Dangerous vulnerabilities in Bluetooth and a banking Trojan on Google Play: September 2017 mobile virus activity review. Doctor Web presents its September 2017 overview of malware for mobile devices.
In September, it became widely known that some information security specialists had discovered a group of BlueBorne vulnerabilities in the Bluetooth protocol stack. These vulnerabilities let cybercriminals gain full control over Bluetooth-compatible devices, spread malicious programs among them, and covertly steal confidential information. In addition, in the past month, yet another banking Trojan was detected on Google Play.
PRINCIPAL TRENDS IN SEPTEMBER
- The emergence of information about dangerous vulnerabilities in an implementation of the Bluetooth protocol that could affect many devices, including Android smartphones and tablets;
- The detection on Google Play of a banking Trojan built into a benign game.
Mobile threat of the month
In September, a whole series of vulnerabilities was detected in the Bluetooth protocol stack. Dubbed BlueBorne, they allow cybercriminals to gain complete control over a wide range of attacked devices, execute arbitrary code, and steal confidential information. The vulnerabilities also pose a threat to Android smartphones and tablets that have not yet had OS “patches” installed on them.
Doctor Web specialists are working on an update for Dr.Web Security Space for Android that will allow it to detect not only known vulnerabilities but also program errors.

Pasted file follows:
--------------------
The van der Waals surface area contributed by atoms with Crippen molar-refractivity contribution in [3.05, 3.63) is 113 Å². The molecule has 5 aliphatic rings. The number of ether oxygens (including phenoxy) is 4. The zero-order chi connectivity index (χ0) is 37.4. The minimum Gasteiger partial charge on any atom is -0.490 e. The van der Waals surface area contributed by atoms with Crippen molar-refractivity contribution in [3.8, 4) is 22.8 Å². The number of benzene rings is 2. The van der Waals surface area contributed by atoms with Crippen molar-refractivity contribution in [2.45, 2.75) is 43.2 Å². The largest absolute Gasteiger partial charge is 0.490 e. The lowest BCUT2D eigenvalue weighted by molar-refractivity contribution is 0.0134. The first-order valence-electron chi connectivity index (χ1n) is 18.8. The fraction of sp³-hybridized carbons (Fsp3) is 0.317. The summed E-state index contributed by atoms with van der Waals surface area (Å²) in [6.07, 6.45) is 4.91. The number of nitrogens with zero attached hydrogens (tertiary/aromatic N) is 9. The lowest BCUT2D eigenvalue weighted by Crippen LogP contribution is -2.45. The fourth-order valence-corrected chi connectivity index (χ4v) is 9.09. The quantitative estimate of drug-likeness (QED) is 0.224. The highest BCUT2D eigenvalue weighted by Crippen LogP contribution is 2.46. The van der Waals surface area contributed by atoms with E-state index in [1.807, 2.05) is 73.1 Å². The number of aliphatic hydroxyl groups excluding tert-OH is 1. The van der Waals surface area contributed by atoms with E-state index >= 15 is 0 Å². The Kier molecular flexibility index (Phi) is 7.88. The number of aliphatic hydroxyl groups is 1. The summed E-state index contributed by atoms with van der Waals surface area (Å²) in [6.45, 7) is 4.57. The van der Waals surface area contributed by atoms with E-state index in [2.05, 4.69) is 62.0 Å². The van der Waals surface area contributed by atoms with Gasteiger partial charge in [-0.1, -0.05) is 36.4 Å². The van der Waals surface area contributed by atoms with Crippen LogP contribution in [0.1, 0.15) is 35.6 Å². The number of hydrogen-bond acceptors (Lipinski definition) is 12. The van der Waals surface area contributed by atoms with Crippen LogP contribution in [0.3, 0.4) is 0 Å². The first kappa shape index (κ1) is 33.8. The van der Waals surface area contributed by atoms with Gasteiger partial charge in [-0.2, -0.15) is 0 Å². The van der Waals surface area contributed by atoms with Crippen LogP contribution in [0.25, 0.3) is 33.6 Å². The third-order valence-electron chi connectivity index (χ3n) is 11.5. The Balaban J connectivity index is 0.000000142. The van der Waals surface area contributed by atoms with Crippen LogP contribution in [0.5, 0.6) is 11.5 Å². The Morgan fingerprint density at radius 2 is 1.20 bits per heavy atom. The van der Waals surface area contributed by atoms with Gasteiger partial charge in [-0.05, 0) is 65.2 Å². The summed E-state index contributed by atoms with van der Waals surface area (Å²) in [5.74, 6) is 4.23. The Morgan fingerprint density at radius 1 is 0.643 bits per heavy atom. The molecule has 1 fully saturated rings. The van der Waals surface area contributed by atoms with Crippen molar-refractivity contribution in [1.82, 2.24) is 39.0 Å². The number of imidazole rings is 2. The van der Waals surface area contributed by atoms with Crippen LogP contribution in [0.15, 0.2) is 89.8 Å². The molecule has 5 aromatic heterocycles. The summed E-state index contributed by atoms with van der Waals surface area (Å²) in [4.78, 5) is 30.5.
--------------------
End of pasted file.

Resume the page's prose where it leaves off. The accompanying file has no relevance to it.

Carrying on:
According to statistics collected by Dr.Web for Android
- A Trojan designed to inflate traffic numbers on websites specified by cybercriminals.
- A Trojan designed to download other applications.
- A Trojan that provides access to adult content while covertly making phone calls to premium numbers as payment for this service.
- Trojans designed to display unwanted ads on mobile devices. They are distributed under the guise of popular apps by other malicious programs that sometimes covertly install them in the system directory.
- A multi-functional Trojan that performs different malicious actions.
- Unwanted program modules incorporated into Android applications and designed to display annoying ads on mobile devices.
Trojan on Google Play
In September, the banking Trojan Android.BankBot.234.origin was detected on Google Play. It was hidden in a benign game called Jewels Star Classic. Some time after its launch, it requests access to the Android Accessibility Service. The malicious program uses it to covertly install and launch Android.BankBot.233.origin, which is hidden in its resources. Then Android.BankBot.233.origin tracks the launch of Google Play and displays a phishing form of a payment service settings with a request to input a bank card information. Input data is sent to cybercriminals who can subsequently steal money from a victim’s bank account because the Trojan intercepts all SMS messages containing verification codes.
Features of Android.BankBot.234.origin:
- Injected into a benign game;
- To avoid arousing suspicion, it commences with its malicious activities at some point after its installation and launch;
- Attempts to gain access to the Accessibility Service on devices in order to independently tap buttons in dialogs, turn on required system parameters, and install applications;
- Contains within its resources a Trojan called Android.BankBot.233.origin, which is covertly installed on infected smartphones or tablets and used to steal bank card details.
Android device owners are exposed to danger not only from malicious applications that are spread on the Internet and Google Play but also from vulnerabilities in the operating system and its components.